Good news, bad news: Dec. 8-15, 2011

Canada ditches the Kyoto protocol, Crosby sits again, and the NDP indulges its penchant for fiscal fantasy

Good news

Good news, bad news: Dec. 8-15, 2011

Protests broke out against Russian Prime Minister Vladimir Putin. (Sergei Ilnitsky/EPA/Keystone Press)

A better pact

A UN summit in Durban, South Africa, ended with what could become the framework for a long-term deal on climate change. Unlike the Kyoto accord, the new agreement, details of which remain to be negotiated, would bind all nations—not just those in the developed world—to specific greenhouse gas emission targets. After the summit ended, Canada withdrew from the Kyoto pact. The move sparked howls of outrage but it was hardly a surprise; Ottawa never had a serious plan to meet Kyoto targets. Now maybe everyone can get serious about crafting a new, more equitable climate change regime.

Scouts’ honour

Scouts Canada offered a blanket apology last week to former scouts sexually abused by troop leaders. In an online video, the organization’s chief commissioner acknowledged the youth organization hasn’t always done enough to guard against predators. The apology comes as a welcome change after years of private settlements and silence. But while the consulting firm KPMG has been hired to review the organization’s files, continued pressure will be needed to make sure the results of that probe are made public, too.

A sound ruling

House of Commons Speaker Andrew Scheer called out his own party for sowing confusion among voters in a Liberal riding. MP Irwin Cotler complained to Scheer after Conservatives were caught asking his constituents who they’d support in a by-election. (Cotler has no plans to quit and no election is imminent.) In his ruling, Scheer called the Tory tactics “reprehensible”—which they were. But he stopped short of saying they violated Cotler’s parliamentary privilege—which they did not. For the young Speaker, it was a solid decision.

Of rats and men

Researchers in Montreal found that rats will act against their own best interest to help out fellow vermin in need. The study showed the rodents would release trapped rats from a cage and share chocolate with them, even if it meant giving up some of their own share. Taken alongside new numbers that show charitable giving edged up among Canadians last year, it might just be a sign that we mammals aren’t so bad after all.

Bad news

Bad news

A fire swept through a hospital in Kolkata, India, killing at least 40. (Rupak De Chowdhuri/Reuters)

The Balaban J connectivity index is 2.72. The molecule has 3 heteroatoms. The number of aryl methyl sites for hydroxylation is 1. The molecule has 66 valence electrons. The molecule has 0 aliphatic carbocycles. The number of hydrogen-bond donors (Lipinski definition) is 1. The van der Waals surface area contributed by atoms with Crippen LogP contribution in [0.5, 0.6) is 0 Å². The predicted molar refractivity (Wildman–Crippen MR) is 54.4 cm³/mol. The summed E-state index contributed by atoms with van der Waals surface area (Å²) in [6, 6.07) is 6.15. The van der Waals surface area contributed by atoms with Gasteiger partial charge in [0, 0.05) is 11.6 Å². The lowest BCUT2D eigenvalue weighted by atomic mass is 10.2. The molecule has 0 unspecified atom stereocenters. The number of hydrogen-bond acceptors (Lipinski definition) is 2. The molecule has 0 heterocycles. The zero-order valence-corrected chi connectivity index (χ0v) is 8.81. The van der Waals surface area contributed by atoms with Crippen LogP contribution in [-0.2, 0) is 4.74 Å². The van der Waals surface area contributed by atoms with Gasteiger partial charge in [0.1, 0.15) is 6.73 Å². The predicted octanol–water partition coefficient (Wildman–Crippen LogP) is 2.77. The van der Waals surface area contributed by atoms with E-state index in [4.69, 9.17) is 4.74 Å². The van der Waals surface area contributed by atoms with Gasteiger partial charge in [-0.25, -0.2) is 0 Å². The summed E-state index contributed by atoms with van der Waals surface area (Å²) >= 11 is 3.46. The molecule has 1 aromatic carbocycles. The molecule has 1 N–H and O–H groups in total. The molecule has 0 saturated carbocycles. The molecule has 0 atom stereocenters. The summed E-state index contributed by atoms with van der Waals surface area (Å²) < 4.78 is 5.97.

Money for nothing

Interim NDP leader Nycole Turmel told a crowd of party supporters in B.C. that the province should not have to repay a $1.6-billion federal HST “transition” payment. It’s hard to imagine a more naked pander. Ottawa shelled out that cash on the condition B.C. adopt, and keep, a harmonized sales tax. By voting to ditch the tax, the people of B.C. broke the deal. To suggest they should now get to keep the money anyway stinks of the old NDP—the party of fiscal fantasy—at its worst. It’s not what Canadians expect from a party that insists it’s ready to govern the country.

Crosby stills

Sidney Crosby electrified the hockey world when he returned from injury last month. Sadly, the comeback only lasted eight games. The Pittsburgh Penguins superstar is back on the shelf with concussion-like symptoms. He suffered two seemingly minor head shots in recent games and says he doesn’t feel right. He won’t play until he does. The worry is that this is Crosby’s future: forever at risk, never at peak performance. In other words, never quite the player he might have been.

Security denied

The UN’s top human rights watchdog asked the Security Council to refer Syria to the International Criminal Court. In nine months of anti-government protests there, 5,000 civilians have been killed, Navi Pillay told the council. The pace of violence, meanwhile, is only increasing. One thousand people died in the first 10 days of December, Pillay said. But the Security Council remains hamstrung. Russia and China are opposed to any action on Syria and so the killing will almost certainly go on.

Booze and bad choices

In time for the holiday season, new research confirms what many already know: drinking alcohol makes you more likely to have unsafe sex. Conducted at the University of Toronto, the meta-analysis found a link between a rise in blood alcohol level and a professed willingness to eschew protection. And common sense, apparently. Last Sunday, a couple, almost certainly drunk, were caught having sex on a busy Toronto subway car. The Web is now full of grainy photos from their tryst—a permanent reminder of their impaired judgment.

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